Two London Shabbatot and counting…

Thanks to Erika for sending this post from across the Atlantic.  Sorry it was originally published without an introduction, but see you back in the States, soon!

Apparently the size of London’s Jewish community is comparable to that of Philly’s. I learned that at an “international students” Shabbat dinner on my third day into a 6-week visit.

International students turned out to mean sitting at a table with two people who had lived in Philly or D.C. The rest of the table was filled out with friendly folks from around Europe and Israel. Most people wisely skipped the “davening,” which was really a bunch of mumbling in a room with a room divider or room divider as mechitza that all of the women present were not comfortable asking about or crossing. Dinner began with a simple, but delicious appetizer: half of an avocado with some unidentifiable white substance on top (parve ranch dressing??), a twirl of smoked salmon, and a single grape tomato. Throughout dinner the host interrupted with short tales of things “our grandparents” went through and ways “we all feel.” It reminded me how a little linguistic consideration can go a long way and that when the effort is not made, it can feel pretty isolating.

Dinner and conversation flowed easily until after 11. Then, just like at a typical Heymish, a group of folks went to a club. (I kid. I really appreciate that Heymish doesn’t conclude that way.) Clubs are, uh, not really my thing, so I quickly went home and slept through any chance of services on Saturday, even though they start pleasantly late (11am).

After this experience and knowing that I had to blog this week, I checked every vaguely progressive/welcoming-seeming shul I could find for Shabbat dinners for this week. I almost booked a dinner for the historic, Sephardi Bevis Marks synagogue, and then a colleague forwarded a booking for tickets to Billy Elliot on Friday night. Oops. So, this Shabbos got off to a very un-shabbos-like start, but the musical did feature political puppetry that happily reminded me of Spiral Q.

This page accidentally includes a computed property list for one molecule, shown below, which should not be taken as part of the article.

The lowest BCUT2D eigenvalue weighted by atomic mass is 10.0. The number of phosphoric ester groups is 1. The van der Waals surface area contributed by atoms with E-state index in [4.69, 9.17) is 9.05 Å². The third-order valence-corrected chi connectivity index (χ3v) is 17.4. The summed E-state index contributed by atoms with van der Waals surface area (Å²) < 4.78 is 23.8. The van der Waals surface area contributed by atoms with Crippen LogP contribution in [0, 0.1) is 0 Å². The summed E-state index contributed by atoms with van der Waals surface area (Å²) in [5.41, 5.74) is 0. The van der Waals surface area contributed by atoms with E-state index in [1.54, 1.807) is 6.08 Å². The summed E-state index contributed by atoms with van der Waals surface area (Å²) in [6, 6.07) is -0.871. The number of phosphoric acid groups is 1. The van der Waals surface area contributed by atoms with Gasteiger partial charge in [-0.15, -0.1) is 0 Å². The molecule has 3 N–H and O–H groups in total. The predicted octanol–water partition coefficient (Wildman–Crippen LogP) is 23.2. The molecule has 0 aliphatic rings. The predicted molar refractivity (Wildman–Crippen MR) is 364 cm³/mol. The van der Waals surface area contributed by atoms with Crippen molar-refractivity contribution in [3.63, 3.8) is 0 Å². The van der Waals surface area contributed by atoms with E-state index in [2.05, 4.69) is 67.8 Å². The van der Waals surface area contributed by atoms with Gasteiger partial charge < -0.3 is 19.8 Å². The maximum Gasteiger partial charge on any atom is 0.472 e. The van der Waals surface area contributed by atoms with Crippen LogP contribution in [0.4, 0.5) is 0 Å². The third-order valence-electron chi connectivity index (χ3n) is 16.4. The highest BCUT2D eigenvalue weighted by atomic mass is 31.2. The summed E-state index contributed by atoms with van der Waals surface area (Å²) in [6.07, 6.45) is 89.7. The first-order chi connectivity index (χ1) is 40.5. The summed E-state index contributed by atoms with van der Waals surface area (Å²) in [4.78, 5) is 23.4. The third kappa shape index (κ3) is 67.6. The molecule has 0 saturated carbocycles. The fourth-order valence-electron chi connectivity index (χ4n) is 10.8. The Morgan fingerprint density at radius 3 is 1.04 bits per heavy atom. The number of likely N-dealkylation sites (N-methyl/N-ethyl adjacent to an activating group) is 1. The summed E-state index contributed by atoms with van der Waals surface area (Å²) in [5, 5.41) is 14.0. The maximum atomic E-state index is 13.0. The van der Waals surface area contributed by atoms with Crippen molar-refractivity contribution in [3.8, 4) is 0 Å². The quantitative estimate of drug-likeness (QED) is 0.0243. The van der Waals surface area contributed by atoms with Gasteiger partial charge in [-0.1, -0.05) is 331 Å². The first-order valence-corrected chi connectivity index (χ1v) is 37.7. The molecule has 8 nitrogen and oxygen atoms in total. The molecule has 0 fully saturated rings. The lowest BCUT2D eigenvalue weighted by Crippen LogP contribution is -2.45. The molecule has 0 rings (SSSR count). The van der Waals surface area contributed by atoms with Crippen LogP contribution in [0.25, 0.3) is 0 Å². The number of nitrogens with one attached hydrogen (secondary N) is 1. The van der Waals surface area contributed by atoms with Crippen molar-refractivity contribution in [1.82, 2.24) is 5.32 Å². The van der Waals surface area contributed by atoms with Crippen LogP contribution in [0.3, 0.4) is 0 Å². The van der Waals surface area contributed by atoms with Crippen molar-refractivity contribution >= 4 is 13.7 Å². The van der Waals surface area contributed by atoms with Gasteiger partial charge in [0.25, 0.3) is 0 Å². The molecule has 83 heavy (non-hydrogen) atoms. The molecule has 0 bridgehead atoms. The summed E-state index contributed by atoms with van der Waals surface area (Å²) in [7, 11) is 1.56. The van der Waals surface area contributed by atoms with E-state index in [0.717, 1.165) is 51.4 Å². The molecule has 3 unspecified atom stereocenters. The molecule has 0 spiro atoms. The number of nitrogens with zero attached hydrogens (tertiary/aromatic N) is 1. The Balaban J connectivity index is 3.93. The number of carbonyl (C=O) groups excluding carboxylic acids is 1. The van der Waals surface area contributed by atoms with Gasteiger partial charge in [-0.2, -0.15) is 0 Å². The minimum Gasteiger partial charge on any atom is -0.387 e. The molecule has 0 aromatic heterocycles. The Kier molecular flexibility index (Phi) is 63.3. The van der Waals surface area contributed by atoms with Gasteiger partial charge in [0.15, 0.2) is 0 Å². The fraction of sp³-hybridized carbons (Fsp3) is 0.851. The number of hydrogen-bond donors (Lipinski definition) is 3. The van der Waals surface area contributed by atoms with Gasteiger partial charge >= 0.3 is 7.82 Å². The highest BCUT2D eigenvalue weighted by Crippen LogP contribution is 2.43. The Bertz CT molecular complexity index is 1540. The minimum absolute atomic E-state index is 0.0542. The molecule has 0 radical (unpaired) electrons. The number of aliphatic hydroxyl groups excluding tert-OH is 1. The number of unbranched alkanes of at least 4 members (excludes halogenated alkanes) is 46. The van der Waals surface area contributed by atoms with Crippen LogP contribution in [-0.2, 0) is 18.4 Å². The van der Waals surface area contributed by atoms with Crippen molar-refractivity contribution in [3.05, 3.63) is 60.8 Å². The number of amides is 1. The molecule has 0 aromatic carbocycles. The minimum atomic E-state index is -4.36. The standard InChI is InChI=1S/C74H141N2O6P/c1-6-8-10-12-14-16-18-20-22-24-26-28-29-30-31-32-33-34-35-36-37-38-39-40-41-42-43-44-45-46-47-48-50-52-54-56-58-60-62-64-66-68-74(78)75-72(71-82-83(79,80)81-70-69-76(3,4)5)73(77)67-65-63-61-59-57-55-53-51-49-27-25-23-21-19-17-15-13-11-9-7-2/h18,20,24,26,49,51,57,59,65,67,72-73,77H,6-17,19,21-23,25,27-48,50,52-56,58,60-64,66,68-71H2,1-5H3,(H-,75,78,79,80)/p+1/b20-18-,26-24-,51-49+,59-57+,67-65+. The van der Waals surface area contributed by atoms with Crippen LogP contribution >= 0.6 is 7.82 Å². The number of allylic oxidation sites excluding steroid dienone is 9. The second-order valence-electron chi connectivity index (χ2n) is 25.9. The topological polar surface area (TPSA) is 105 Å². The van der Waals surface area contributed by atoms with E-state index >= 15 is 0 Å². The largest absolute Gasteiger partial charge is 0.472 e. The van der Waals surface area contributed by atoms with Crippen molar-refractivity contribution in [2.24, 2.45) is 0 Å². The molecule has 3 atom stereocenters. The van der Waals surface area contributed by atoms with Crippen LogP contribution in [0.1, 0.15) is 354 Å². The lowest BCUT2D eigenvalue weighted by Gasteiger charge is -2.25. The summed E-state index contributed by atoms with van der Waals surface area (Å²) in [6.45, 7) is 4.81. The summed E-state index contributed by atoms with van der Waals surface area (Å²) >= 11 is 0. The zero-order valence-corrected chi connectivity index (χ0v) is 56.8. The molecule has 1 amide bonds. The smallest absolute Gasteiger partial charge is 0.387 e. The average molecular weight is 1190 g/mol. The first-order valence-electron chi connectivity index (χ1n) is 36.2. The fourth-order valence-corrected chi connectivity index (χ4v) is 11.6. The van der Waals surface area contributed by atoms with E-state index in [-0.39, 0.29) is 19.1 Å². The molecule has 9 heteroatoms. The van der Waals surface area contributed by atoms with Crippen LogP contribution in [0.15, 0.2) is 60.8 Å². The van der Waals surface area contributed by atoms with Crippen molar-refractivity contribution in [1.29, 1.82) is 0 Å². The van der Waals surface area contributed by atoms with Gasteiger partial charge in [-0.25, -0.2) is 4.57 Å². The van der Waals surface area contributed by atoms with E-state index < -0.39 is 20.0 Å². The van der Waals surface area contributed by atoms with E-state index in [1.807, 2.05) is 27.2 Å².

For Saturday, I found a progressive synagogue in the neighborhood I’m staying, South London Liberal Synagogue. I got there late and forgot to pick up a siddur, so I followed along in my transliterated traditional-egalitarian siddur. Ended up being a good move. Many of the post-Torah reading prayers were recited in English, and comparing the translations was totally fascinating.

After services, there was a familiar kiddush spread with a ton of kids running around. Another young woman told me about other young progressive Jewish orgs in the area, which was great. But then a young man joined our conversation with, “Are you a Jew?” Ok, (weirdly) there were two Mormon missionaries at services also, so maybe they get visitors a lot and it’s a reasonable question in context. But that is definitely not an ok question. (Pro tip: Neither is “are you pregnant?” And actually, comically-to-me, that question made a [relevant in context] appearance at the dinner the prior week. I’ll resist drawing any cultural stereotype conclusions.)

I’ve left both Shabbat experiences so far with mixed feelings about the events themselves and a lot of gratitude for the conscientious, welcoming folks in Philly.

Inspired by the super simple dinner appetizer: Edamame

-Get some edamame. I had a bag of frozen edamame when I decided to try this.
-Get some boiled water.
-Throw the edamame in the water.
Let it cook till it seems done (it’s way more green?)
-Put in cold/icey water to stop the cooking.
-Pour some salt on the pods.
-Eat/throw in the fridge for later
-You’re done!
Click here for a lovely copyrighted picture of edamame, which is why it’s only a link and not the actual picture.


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